When the term “Sustainable Development” first entered the world, it was defined to be:
“Development that meets the needs of the present without compromising the ability of future generations to meet their own needs.”
The term and the definition are the creation of the 1987 World Commission on Environment and Development, chaired by Gro Harlem Brundtland, then vice-chair of the International Socialist Party.
To give meaning to this grandiose definition, the 1992 United Nations Conference on Environment and Development adopted Agenda 21, signed by 179 nations, including the United States. This document is a 40-chapter laundry list of recommendations to create “Sustainable Communities.”
Sen. Christopher Dodd is facilitating these U.N. recommendations through his “Livable Communities Act” (S. 1619), which further defines the term this way:
“The term ‘sustainable development’ means a pattern of resource use designed to create livable communities by:
(A) providing a variety of safe and reliable transportation choices;
(B) providing affordable, energy-efficient, and location-efficient housing choices for people of all income levels, ages, races, and ethnicities;
(C) supporting, revitalizing, and encouraging the growth of communities and maximizing the cost effectiveness of existing infrastructure;
(D) promoting economic development and economic competitiveness;
(E) preserving the environment and natural resources;
(F) protecting agricultural land, rural land, and green spaces; and
(G) supporting public health and improving the quality of life for residents of and workers in a community.”
Dodd’s bill will authorize the appropriation of billions of dollars to bribe states and local communities to transform the nation into soviet-styled communities where freedom is sacrificed for the utopian vision of sustainable development.
Dodd’s bill will create two new grant programs, and two new bureaucracies, with $100 million authorized for “Comprehensive Planning Grants.” These grants are available only to multijurisdictional organizations that are defined in the bill, which will assure comprehensive planning on a regional basis. “Sustainability Challenge Grants” are offered on the same multijurisdictional basis. Nearly $4 billion is authorized over three years for grants to implement the projects set forth in the comprehensive plans.
The “Office of Sustainable Housing and Communities” is created within the Department of Housing and Urban Development. This new agency is charged with issuing and overseeing the grants program and providing guidance and technical assistance in the transformation to “sustainable,” or as Dodd describes them, “livable” communities. The other new bureaucracy is the “Interagency Council on Sustainable Communities.” This is a new council consisting of cabinet secretaries – or their designees. The council is authorized to hire a staff to “ensure interagency coordination of federal policy on sustainable development.”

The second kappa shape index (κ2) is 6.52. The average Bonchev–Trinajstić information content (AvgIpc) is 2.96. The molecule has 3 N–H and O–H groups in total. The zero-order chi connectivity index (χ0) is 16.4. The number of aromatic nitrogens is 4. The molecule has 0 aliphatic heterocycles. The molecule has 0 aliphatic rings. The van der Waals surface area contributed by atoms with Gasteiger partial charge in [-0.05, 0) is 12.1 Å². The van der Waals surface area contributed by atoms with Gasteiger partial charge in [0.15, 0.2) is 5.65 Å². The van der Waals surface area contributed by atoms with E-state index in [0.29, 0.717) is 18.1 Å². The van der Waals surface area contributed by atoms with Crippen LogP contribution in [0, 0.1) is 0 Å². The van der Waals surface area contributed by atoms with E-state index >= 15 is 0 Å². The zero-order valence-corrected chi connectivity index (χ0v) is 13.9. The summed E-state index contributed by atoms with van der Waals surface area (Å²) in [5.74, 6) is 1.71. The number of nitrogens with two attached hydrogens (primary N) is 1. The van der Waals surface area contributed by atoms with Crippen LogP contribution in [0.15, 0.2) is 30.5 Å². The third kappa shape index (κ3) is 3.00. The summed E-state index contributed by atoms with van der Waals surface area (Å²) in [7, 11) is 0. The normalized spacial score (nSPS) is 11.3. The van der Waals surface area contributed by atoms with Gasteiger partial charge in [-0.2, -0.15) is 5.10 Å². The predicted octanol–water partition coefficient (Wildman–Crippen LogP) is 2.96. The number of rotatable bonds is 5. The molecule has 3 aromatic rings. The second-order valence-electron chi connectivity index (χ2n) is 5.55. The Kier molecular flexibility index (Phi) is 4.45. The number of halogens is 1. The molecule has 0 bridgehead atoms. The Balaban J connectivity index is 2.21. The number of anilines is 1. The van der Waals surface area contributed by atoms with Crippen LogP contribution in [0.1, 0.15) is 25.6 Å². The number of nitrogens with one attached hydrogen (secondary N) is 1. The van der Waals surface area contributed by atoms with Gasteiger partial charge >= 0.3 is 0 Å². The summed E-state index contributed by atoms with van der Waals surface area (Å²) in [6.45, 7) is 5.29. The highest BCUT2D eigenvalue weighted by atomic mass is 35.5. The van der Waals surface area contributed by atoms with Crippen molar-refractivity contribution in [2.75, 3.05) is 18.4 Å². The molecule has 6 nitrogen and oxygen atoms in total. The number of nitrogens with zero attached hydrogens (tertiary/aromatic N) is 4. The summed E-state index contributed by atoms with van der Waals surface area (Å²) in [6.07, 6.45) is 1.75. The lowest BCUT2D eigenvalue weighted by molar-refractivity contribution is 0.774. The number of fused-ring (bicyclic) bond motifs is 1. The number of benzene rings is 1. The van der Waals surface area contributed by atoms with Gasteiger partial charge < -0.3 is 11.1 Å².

The United Nations has a similar agency. It’s called the DOEM: Designated Officials on Environmental Matters.
As a basis for his legislation, Dodd lists 20 “findings” which may or may not be true, but certainly do not provide an accurate picture. For example, he says that between 1980 and 2000, population growth in 99 urban centers “consumed” 16 million acres of rural land. What he did not say is that all urban land in all the cities occupies only 60 million acres, or 2.6 percent of the 2.3 billion acres in this country. Land designated as “wilderness,” however, occupies more than 107 million acres. Wilderness is land on which no human activity – other than walking carefully – is allowed.
Dodd’s bill, like all sustainable development propaganda, paints a warm and fuzzy picture of what “livable” or “sustainable” communities should be. The propaganda fails to point out that in order to achieve this Marxist utopia, government has to enforce the vision. This means that people must live where government says they must live; in homes that meet the government’s design criteria; and travel to work in vehicles approved by the government.
The end result of the comprehensive land-use plan is to draw lines on a map, which deprives individuals of private property rights whose land is outside the urban boundary zones. The value of land inside urban boundary zones skyrockets, as does the cost of living for all who reside there.
There is a free, detailed, 3-part video presentation available here, that explains sustainable development quite thoroughly.
Dodd’s bill goes a long way to transforming America into what looks a lot like regional soviets where unelected agency appointees draft a plan by which all must live, and then enforce the plan with the power of law.
Such a place cannot be described as “the land of the free.” Nor can it be called “the home of the brave,” if voters allow this transformation to continue.